"No" to an EB-6 to Build "The Wall"
I was appalled when my attention was brought to an article on Breitbart.com. I have the greatest of respect for the authors and I think my first shock was the forum selected for the publication of this article. My next jolt was the content of the piece.
I am fundamentally opposed to a concept of an EB-6 category with the primary objective of building "The Wall."
The actual practicality and functionality of a Wall has been repeatedly questioned—with the strongest criticisms being that the wall would be expensive and ineffective in preventing illegal immigration. The “Wall” was considered to be campaign rhetoric that was not realistic and that even many of Trump’s supporters did not really want built. More importantly, the Wall has come to symbolize racism and division. During the last election, the noun- “The Wall “became an adjective, that was hurled around by school children intent on bullying others. From the birth of this nation in 1776, America has been based on fundamental ideals. While Europe dismissed this country as classless, uncivilized and likely to fail, America become a shining light for all the world by accepting the paradigms of Jefferson, Madison, Lincoln, Kennedy, and Dr. King.
EB-5 is, and any EB-6 program would be, foremost an immigration program. Using the money of immigrants to build a “Wall” is not a principle that we as EB-5 stakeholders should even consider. America’s reputation and attractiveness to people around the world has been built over decades. Yes, our country has made its mistakes, but the sincerity of our attempts to promote freedom and liberty and to be a positive influence on the world stage has rarely been doubted.
This EB-6 proposal comes across as a cheap and craven attempt to cash in on the strength and reputation our forbearers worked so hard to earn. Though I sincerely doubt it, maybe it is possible to convince immigrants to pay $1 million dollars to fund a massive physical symbol of hatred towards immigrants. Presumably the messaging is that the symbol of hate is not directed towards people of your ethnicity for now. Sowing such divisiveness and dividing ethnicities in such a blatant away is fundamentally un-American and will only make our country weaker in the long-run. We should not be sacrificing our country’s reputation, sense of community, and acceptance of one another for what we perceive to be in our own short-term financial interests.
Remember, much of the country was and is against the Trump administration. While we should obviously recognize that he won a free and fair election and work with his administration where we are in common agreement, we should not be so short-sighted as to alienate the people that strongly oppose the message that building the wall would send. Think, do we really want to be in the news daily as the program that funded the wall as massive protests occur against it? If we show ourselves to be so craven and lacking in fundamental principles, then critics of the E-5 program will be loaded with ammunition should the balance of power ever shift. And as visa numbers can be given, they can also be taken away.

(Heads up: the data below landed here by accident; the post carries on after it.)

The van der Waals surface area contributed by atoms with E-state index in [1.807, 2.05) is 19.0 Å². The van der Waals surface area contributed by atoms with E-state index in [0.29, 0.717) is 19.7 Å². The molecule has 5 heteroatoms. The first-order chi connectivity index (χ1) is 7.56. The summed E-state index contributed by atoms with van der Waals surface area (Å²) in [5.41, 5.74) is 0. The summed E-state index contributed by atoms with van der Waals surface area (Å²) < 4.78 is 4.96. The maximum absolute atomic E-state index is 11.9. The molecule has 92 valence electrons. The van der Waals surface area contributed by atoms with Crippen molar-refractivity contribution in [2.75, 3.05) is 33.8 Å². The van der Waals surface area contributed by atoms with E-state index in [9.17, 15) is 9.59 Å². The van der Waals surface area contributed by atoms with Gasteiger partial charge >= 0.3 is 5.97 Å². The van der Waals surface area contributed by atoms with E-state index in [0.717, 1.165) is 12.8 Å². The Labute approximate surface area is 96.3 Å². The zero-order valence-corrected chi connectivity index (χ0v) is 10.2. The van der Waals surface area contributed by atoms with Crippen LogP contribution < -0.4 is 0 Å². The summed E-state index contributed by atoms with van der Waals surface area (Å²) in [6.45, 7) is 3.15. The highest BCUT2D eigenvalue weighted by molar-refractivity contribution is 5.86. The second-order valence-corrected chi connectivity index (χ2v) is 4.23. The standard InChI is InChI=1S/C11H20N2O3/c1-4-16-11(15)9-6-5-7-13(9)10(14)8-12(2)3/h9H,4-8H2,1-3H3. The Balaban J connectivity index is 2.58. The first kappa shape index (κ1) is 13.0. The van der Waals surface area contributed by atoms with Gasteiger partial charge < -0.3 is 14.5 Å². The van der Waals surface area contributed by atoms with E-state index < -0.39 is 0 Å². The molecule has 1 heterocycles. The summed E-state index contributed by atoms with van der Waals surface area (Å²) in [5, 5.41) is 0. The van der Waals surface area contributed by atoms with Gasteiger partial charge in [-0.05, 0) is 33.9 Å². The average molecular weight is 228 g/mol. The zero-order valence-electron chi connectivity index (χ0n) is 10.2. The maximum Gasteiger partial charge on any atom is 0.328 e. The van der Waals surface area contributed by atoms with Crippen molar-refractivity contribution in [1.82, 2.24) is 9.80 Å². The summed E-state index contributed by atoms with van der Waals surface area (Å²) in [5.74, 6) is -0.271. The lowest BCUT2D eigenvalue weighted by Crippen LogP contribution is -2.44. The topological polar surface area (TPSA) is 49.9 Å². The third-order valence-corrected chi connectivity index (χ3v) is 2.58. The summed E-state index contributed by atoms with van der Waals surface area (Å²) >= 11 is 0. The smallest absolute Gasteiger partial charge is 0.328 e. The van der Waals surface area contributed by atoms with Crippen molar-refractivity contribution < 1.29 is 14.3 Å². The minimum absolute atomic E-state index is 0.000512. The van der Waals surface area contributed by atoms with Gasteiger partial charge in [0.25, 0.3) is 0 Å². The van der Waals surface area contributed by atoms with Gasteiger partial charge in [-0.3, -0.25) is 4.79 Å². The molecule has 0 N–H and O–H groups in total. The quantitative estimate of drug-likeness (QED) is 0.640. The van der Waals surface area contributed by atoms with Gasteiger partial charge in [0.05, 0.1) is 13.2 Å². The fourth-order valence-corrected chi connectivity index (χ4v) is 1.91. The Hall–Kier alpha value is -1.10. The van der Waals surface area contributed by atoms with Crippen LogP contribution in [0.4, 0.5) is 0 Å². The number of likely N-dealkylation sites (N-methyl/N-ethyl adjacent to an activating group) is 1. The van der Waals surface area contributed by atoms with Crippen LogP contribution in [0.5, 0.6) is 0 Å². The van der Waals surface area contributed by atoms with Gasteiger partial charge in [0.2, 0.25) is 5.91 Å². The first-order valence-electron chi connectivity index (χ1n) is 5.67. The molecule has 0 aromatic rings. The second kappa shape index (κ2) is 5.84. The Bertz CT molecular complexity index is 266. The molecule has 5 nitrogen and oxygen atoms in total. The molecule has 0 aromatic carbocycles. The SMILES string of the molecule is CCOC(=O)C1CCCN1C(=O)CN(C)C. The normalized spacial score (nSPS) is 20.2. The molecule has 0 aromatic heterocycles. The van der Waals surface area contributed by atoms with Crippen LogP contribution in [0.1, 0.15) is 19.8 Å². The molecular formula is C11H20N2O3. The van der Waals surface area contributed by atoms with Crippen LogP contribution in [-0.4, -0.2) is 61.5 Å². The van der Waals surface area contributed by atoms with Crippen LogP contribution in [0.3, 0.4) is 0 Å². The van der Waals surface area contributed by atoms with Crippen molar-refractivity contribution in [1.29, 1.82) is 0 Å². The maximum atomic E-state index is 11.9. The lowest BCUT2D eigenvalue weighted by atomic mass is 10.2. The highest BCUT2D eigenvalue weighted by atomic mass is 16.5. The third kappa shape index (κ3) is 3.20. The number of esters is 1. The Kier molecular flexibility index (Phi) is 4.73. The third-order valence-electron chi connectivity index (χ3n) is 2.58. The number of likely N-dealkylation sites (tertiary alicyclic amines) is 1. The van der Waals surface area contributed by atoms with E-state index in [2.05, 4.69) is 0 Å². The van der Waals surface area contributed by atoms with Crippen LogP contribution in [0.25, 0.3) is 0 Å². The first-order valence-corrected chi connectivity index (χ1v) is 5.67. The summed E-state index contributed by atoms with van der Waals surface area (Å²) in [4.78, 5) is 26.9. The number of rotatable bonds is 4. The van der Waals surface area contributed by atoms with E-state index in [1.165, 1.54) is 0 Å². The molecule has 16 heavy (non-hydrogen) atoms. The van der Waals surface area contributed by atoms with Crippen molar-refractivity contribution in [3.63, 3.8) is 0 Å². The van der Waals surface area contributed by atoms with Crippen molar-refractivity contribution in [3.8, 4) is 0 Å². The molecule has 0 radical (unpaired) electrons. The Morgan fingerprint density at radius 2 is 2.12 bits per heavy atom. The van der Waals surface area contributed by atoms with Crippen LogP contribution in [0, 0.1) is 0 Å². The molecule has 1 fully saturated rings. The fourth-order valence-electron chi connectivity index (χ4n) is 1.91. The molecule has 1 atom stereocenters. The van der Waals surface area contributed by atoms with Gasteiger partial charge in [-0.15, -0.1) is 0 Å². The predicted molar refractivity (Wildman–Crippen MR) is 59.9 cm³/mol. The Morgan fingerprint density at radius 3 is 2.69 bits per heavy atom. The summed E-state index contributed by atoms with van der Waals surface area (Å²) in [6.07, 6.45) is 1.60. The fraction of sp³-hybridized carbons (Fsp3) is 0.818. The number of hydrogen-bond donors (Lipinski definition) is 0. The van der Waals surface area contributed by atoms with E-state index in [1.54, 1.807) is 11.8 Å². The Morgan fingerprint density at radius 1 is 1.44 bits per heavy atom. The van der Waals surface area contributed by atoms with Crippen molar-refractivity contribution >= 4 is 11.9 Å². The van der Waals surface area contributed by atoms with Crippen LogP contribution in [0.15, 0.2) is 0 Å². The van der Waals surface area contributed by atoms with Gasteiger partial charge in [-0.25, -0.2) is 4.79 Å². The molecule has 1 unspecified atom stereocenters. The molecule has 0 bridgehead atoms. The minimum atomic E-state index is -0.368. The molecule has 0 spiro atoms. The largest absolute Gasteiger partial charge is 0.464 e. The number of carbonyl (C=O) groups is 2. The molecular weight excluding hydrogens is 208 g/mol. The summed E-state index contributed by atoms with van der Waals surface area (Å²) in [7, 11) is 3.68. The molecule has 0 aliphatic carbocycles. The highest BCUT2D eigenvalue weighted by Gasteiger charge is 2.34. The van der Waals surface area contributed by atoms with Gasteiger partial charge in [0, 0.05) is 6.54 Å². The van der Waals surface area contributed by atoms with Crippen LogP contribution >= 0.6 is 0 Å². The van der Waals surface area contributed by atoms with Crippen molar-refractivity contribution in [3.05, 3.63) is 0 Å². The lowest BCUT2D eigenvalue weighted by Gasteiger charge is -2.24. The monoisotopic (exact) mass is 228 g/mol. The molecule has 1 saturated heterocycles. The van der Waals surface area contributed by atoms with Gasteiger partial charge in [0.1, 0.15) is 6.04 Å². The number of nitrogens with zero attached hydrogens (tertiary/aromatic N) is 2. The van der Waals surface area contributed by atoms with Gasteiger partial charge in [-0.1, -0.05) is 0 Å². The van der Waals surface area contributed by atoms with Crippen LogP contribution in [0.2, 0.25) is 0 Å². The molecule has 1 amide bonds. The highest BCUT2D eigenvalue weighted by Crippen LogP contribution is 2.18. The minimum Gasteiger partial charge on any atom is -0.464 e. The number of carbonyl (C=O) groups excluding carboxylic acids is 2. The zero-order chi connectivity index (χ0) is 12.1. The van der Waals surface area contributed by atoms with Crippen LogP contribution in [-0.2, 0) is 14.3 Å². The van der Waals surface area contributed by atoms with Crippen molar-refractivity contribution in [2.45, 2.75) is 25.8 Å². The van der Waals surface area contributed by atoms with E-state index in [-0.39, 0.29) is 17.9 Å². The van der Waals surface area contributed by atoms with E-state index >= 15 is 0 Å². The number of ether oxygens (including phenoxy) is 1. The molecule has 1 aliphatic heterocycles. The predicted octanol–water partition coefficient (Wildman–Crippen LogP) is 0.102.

Finally, the concept itself would undermine EB-5 and the program’s ability to effectively fund projects. The article states that there is a 6-year waiting period for EB-5 applicants. This is only true for applicants from Mainland China, not the rest of the world. In the hope of attaining a green card faster, an EB-6 program would lure wealthy Chinese applicants away from EB-5 projects altogether.
Reprinted with permission.
Mona Shah, Esq. has over 17 years of legal experience, with more than 13 years concentrated in U.S. immigration and family law and litigation. Mona’s extensive knowledge of all facets of U.S. immigration law, and her practical expertise ranges from specialist business petitions to complicated, multi-issue deportation and removal litigation. Her firm, Mona Shah and Associates, represents individual, high profile and corporate clients from all over the world. Mona is highly proficient and experienced in EB-5 law and practice, and is the author of a published book for investors on the EB-5 laws and procedures (EB5 for the Chinese Investor, available on Amazon). The second updated edition is scheduled to be published shortly. Mona is voted Top 25 EB-5 Attorneys by eb5investors.com and Top 10 EB-5 Attorneys by eb5info.com. She is also an adjunct professor at the Zicklin School of Business at Baruch University